John Hirst
Looking For Australia

Menzies' solution to the hung parliament of 1940 had been that a national government should be formed, as had been done in Britain. But it was a Labor principle not to cooperate in office with any other party. Curtin gave voice to the party's view: 'I refuse to desert the great body of Labor to prop up political parties of reaction and capitalism.' But Curtin himself was more responsible and did not believe that Labor should never cooperate with the class enemy, even at the expense of the nation's war effort. He proposed to Menzies that an advisory war council be established, composed of the leading men of both parties. Menzies agreed and so before he became prime minister Curtin had been privy to the diplomatic cables flowing between Australia and Britain concerning the war in the Middle East and the preparations, or lack of them, for the likely war against Japan.

Curtin distinguished himself on the council by his close concern for the defence of Singapore and his urgings that Britain send a fleet as it had promised to do. This seems odd for a man who was notorious as a critic of the Singapore strategy, but it was the government's policy that had been followed and not his own. It is more puzzling that when Churchill said in September 1941 that there would be a force of capital ships placed in the Indian Ocean before the end of the year, Curtin immediately assumed that it would happen and that it would work as a deterrent to the Japanese. He recommended a reduction in the number of men called up into the militia and the period of their training. Men taken out of the army could make munitions. Curtin was never happier than when it seemed Australia's role in the war was to grow food and make munitions.

Curtin was so desperate to protect Australia and to have other people do the fighting that he could lose all judgment. While still Opposition leader he tried to negotiate a deal with the Japanese envoy: in the coming war, Japan would spare Australia in return for Australia supplying it with iron ore. (To appease was not unusual; a separate peace for Australia was.) As prime minister after the war with Japan had begun, Curtin urged Churchill to encourage Russia to attack Japan by agreeing to all Stalin's territorial claims in Eastern Europe, Iran and the Far East. Churchill reminded him that the forcible transfer of people was against the principles of the Atlantic Charter.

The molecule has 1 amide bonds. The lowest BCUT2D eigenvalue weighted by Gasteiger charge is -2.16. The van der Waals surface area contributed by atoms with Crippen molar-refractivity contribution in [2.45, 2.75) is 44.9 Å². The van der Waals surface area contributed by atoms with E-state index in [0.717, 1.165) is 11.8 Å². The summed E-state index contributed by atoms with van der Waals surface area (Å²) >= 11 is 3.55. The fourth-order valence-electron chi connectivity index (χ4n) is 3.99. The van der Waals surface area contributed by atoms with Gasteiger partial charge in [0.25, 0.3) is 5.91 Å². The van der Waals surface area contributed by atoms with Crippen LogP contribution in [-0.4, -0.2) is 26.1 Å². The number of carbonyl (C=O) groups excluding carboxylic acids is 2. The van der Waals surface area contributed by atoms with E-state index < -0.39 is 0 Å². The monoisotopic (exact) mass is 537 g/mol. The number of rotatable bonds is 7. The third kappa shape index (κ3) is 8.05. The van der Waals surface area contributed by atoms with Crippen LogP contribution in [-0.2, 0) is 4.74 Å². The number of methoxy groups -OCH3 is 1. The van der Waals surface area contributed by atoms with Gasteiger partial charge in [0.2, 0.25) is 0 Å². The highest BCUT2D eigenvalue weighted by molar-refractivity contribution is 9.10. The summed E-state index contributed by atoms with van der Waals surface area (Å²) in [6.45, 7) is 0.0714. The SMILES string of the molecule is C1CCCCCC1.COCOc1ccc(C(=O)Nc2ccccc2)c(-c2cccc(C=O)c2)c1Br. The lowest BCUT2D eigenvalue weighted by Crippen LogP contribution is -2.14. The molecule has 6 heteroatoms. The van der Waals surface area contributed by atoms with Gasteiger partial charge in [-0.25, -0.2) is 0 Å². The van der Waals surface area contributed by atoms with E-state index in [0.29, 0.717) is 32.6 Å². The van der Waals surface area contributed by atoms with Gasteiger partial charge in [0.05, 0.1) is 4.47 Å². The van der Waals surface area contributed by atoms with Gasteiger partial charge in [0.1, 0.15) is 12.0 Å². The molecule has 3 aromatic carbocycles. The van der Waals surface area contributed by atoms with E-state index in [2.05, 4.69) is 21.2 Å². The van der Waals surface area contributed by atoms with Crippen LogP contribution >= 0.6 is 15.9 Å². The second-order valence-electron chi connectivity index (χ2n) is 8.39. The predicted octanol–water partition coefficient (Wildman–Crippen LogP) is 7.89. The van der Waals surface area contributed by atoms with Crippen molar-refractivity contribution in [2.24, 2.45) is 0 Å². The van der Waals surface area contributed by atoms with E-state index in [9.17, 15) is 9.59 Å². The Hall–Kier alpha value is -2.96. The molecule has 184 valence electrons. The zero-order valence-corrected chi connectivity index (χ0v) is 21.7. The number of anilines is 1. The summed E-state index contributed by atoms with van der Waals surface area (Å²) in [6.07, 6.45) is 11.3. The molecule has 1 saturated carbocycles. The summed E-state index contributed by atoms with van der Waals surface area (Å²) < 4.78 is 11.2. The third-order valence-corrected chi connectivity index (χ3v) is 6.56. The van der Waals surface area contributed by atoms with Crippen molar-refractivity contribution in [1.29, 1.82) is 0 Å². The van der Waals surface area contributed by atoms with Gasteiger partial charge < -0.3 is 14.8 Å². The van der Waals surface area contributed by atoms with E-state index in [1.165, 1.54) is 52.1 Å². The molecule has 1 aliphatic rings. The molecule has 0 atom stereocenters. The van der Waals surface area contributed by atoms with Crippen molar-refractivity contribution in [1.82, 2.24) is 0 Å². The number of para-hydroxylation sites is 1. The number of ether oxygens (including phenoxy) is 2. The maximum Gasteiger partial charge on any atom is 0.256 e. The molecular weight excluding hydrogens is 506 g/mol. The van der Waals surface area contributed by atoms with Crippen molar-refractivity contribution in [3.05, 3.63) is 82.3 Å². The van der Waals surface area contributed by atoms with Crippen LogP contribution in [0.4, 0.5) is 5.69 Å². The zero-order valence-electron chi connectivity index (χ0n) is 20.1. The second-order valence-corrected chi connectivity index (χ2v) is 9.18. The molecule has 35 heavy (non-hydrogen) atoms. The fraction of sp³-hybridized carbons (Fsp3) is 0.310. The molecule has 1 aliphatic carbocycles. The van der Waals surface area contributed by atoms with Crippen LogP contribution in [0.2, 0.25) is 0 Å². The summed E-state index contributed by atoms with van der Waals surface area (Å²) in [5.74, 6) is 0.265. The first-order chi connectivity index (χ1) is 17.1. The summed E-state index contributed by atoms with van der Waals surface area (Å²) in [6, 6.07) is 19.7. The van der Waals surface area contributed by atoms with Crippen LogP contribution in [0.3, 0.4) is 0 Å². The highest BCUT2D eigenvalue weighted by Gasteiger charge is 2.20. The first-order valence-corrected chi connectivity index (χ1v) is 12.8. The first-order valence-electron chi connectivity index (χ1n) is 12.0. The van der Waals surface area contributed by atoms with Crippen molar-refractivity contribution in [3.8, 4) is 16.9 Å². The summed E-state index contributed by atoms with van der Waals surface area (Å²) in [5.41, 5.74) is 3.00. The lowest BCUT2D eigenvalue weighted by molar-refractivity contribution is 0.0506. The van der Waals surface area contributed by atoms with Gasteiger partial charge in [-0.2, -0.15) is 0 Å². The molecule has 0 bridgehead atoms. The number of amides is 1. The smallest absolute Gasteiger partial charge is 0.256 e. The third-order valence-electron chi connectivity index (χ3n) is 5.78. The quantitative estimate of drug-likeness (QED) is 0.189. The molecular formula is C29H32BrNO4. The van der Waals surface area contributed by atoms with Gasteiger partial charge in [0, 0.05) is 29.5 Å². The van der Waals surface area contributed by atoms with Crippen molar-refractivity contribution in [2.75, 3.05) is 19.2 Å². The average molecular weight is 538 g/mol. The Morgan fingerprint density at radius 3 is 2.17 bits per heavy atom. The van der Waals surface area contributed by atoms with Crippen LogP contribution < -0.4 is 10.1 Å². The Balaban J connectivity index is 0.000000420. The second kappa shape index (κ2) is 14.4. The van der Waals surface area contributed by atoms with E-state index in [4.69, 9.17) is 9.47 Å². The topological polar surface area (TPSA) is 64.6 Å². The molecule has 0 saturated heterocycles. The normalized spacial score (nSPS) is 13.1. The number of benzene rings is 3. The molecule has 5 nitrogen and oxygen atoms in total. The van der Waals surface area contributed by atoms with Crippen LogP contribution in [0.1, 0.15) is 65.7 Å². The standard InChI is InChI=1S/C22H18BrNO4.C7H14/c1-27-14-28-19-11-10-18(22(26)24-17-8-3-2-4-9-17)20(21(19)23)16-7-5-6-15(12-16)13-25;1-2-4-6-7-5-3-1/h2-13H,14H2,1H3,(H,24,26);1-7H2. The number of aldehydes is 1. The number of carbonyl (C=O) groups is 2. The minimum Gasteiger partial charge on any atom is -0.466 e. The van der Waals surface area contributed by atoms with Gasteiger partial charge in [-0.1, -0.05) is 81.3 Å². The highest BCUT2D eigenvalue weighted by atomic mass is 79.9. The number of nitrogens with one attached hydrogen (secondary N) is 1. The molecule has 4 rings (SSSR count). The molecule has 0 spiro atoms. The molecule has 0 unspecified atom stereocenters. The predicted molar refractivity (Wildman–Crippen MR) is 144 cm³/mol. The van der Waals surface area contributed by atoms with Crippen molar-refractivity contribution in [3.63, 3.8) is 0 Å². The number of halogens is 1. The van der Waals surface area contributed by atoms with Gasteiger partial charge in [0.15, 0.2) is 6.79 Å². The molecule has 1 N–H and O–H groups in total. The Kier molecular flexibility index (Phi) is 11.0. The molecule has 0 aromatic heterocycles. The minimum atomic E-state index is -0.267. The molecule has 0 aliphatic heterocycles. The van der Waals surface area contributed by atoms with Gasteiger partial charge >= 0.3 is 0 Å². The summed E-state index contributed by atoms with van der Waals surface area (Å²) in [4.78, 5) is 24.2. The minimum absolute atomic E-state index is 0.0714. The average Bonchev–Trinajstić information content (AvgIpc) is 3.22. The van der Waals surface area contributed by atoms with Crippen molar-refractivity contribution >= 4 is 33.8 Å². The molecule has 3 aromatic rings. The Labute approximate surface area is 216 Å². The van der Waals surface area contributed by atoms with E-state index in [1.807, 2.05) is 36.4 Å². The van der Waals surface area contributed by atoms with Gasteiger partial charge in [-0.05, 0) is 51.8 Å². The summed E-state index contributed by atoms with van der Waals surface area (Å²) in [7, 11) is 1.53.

Against Admiralty advice, Churchill did send to Singapore, not a fleet, but two capital ships, the Prince of Wales and the Repulse. Sadly the aircraft carrier that was to protect them did not come too. Three days after Pearl Harbor, Japanese planes sank them from the air. That ended Singapore's career as a naval base, but Curtin and his ministers sent more Australian troops there and redoubled their efforts to get Churchill to reinforce it, though its function was now symbolic only. Churchill sent the Eighteenth British Division, which he would rather have sent to Burma. The convoy carrying them was attacked by the Japanese from the air—so much was this a lost cause. Then the Australian government learnt from Earle Page, its minister in London, that there was talk of evacuating soldiers from Singapore, as the Japanese drive down the Malayan peninsula could not be halted. The Australian government was incensed and replied that this would be 'an inexcusable betrayal.' These words came from Evatt, the foreign minister, not Curtin. The prime minister, as often happened in a crisis, had become ill and had retreated to his home in Perth. Churchill switched tack and gave the order that Singapore must be defended. He was worried about giving up the fight when the Americans were defending to the last in the Philippines and because the Australians were pressing him to stay, but in his words, 'There is no doubt what a purely military decision should have been.' So thousands of British and Australian soldiers went into captivity.